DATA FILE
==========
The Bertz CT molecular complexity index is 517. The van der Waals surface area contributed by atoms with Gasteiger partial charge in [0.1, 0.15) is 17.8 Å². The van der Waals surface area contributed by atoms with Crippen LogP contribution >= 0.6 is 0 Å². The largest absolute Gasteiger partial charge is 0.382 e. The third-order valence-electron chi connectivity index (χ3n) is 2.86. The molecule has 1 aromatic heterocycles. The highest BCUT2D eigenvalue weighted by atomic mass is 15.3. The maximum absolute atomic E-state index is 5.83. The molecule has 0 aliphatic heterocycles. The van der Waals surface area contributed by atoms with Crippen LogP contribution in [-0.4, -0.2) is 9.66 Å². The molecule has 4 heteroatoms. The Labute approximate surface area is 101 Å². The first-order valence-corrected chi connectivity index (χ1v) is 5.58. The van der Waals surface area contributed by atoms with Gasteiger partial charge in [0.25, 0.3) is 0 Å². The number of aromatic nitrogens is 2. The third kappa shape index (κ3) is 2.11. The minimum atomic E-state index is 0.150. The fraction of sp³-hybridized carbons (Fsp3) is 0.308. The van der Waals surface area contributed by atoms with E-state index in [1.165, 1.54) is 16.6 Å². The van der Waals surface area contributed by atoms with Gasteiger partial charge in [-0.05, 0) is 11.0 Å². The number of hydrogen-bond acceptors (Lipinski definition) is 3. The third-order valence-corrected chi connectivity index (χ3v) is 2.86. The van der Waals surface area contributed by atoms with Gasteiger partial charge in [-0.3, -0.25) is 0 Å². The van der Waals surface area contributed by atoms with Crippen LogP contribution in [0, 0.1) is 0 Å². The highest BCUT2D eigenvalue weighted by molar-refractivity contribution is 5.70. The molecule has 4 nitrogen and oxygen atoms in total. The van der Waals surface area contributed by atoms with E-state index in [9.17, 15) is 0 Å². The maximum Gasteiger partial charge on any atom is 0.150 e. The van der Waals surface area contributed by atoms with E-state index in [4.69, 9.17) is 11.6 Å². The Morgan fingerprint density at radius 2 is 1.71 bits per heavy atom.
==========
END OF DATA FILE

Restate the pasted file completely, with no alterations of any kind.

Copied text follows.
The Bertz CT molecular complexity index is 517. The van der Waals surface area contributed by atoms with Gasteiger partial charge in [0.1, 0.15) is 17.8 Å². The van der Waals surface area contributed by atoms with Crippen LogP contribution >= 0.6 is 0 Å². The largest absolute Gasteiger partial charge is 0.382 e. The third-order valence-electron chi connectivity index (χ3n) is 2.86. The molecule has 1 aromatic heterocycles. The highest BCUT2D eigenvalue weighted by atomic mass is 15.3. The maximum absolute atomic E-state index is 5.83. The molecule has 0 aliphatic heterocycles. The van der Waals surface area contributed by atoms with Crippen LogP contribution in [-0.4, -0.2) is 9.66 Å². The molecule has 4 heteroatoms. The Labute approximate surface area is 101 Å². The first-order valence-corrected chi connectivity index (χ1v) is 5.58. The van der Waals surface area contributed by atoms with Gasteiger partial charge in [0.25, 0.3) is 0 Å². The number of aromatic nitrogens is 2. The third kappa shape index (κ3) is 2.11. The minimum atomic E-state index is 0.150. The fraction of sp³-hybridized carbons (Fsp3) is 0.308. The van der Waals surface area contributed by atoms with E-state index in [1.165, 1.54) is 16.6 Å². The van der Waals surface area contributed by atoms with Gasteiger partial charge in [-0.05, 0) is 11.0 Å². The number of hydrogen-bond acceptors (Lipinski definition) is 3. The third-order valence-corrected chi connectivity index (χ3v) is 2.86. The van der Waals surface area contributed by atoms with Gasteiger partial charge in [-0.3, -0.25) is 0 Å². The van der Waals surface area contributed by atoms with Crippen LogP contribution in [0, 0.1) is 0 Å². The highest BCUT2D eigenvalue weighted by molar-refractivity contribution is 5.70. The molecule has 4 nitrogen and oxygen atoms in total. The van der Waals surface area contributed by atoms with E-state index in [9.17, 15) is 0 Å². The maximum Gasteiger partial charge on any atom is 0.150 e. The van der Waals surface area contributed by atoms with E-state index in [4.69, 9.17) is 11.6 Å². The Morgan fingerprint density at radius 2 is 1.71 bits per heavy atom.